One Chart to Rule Them All, One Chart to Find Them (Out)
Look, if there is one simple chart which sums up everything that is wrong with current thinking at the International Monetary Fund, then it is this one.
Basically, I spent much of the day yesterday scratching my head, trying to work out how the hell the IMF could be forecasting Spanish GDP growth of 1.7% in 2012, of 1.9% in both 2013 and 2014 and 1.8% in 2015. And now it has dawned on me how and why they can. Quite simply they are forecasting current account deficits for Spain of 5.3% of GDP in 2010, 5.1% in 2011, 5.0% in 2012, 5.0 in 2013, 5.0% in 2014%, and 5.0% again in 2015. In other words, the assumption is that nothing fundamental is going to change in the post 2008 world, when compared with the years that preceded it. And this is clear when you come to look at the whole structure of current account balances revealed in the chart above, which are based on the IMF forcasts through 2015 as set out in the April 2010 World Economic Outlook. It is a case of plus ça change.
And all this becomes even clearer when we see that it isn’t only Spain where the current account deficits are going to persist, since they are also expected to continue in the US, and the UK. The structural surplus countries China, Japan and Germany – will also continue on their path, as if nothing important had happened. Which means the global imbalances will remain just the way they were, untouched and unmolested by the crisis – OK, some of Spain’s most severe “excesses” will be gone, since the deficit will fall from 10% to “only” 5% – and I can’t help asking myself, wasn’t that how we got here in the first place?
The thing about these CA deficit assumptions is that they effectively make the argument a circular one. You don’t start with the real growth potential of the Spanish economy (that was what had me scratching my head yesterday about the degree to which the export sector could rise to meet the challenge). Now I realise I was wasting my time. The export sector isn’t going to have to grow, since Spain is going to continue to run a trade deficit, out into the future and as far as the eye can see, it seems.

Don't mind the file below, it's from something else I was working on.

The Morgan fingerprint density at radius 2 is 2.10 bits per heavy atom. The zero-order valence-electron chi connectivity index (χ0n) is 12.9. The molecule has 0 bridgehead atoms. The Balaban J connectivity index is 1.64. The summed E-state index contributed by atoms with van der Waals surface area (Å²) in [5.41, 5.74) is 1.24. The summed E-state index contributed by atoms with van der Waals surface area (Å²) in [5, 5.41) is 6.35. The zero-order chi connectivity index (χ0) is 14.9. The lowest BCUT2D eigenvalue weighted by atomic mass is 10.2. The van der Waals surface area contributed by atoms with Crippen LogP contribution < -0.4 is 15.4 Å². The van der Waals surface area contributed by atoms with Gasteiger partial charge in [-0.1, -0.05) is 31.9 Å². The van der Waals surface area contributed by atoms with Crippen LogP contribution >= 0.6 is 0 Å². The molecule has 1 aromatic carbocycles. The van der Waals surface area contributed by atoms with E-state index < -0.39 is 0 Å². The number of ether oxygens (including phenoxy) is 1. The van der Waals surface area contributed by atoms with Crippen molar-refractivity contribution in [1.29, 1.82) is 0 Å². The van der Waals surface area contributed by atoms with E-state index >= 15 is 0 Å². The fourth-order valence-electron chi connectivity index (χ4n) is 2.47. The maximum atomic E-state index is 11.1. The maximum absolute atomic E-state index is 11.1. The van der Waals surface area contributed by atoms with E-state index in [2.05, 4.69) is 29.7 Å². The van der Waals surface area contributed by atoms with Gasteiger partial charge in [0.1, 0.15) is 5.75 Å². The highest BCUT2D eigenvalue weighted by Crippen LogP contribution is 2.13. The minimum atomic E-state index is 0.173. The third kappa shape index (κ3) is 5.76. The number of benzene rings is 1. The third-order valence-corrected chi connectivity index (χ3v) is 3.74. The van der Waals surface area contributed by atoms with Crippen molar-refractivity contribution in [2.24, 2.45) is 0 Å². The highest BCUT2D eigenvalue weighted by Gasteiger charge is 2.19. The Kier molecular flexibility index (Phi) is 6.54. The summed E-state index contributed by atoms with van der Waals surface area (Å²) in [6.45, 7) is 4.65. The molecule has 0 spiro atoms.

But the interesting question to ask is what exactly the current account deficit is going to be for. I mean, who exactly is going to be doing the borrowing that it will be funding? What has happened in Spain has been the result of what some have termed a “causal reversal”, since in the current case it is the capital inflows (borrowing, made possible by structural surpluses elsewhere in the Euro Area which lead to comparatively cheap interest rates) which produce the current account deficits, rather than the the normal balance of payments problem where growing deficits lead to the need to borrow. And it isn’t hard to see evidence for this kind causal reversal in the Spanish case. Under normal circumstances when a growing current account deficit produces the need for external borrowing, the exchange rate tends to fall, and the interest rate charged rises. In causally reversed situations, the currency tends to rise, and the central bank holds rates down to try and discourage the arrival of even more liquidity.
In Spain, there is no exchange rate to fall, and interest rates are set elsewhere – over at the ECB, and in the Euro Area interbank market – but still the funds arrived (via the interbank market) to meet the mortgage needs of a Spanish citizenry who were rather light on savings. Spain is, in fact, relatively insulated from current account pressures on both the above fronts, or at least it was. Then, of course, what was called the “European Sovereign Debt” crisis set in, and the interbank market seized up (effectively closing its doors to Spanish banks) while spreads on government bonds started to rise. In the Spanish case the term “Sovereign Debt” crisis is a complete misnomer, since as many commentators tirelessly point out, Spanish sovereign debt (at this point) is comparatively low by European standards, and what Spain is suffering from is a “Private Sector Indebtedness” crisis. Which is what makes the assumption of ongoing current account deficits look rather odd, because it leads me to ask: who exactly is going to be doing the borrowing that will produce the current account deficit, the private or the public sector?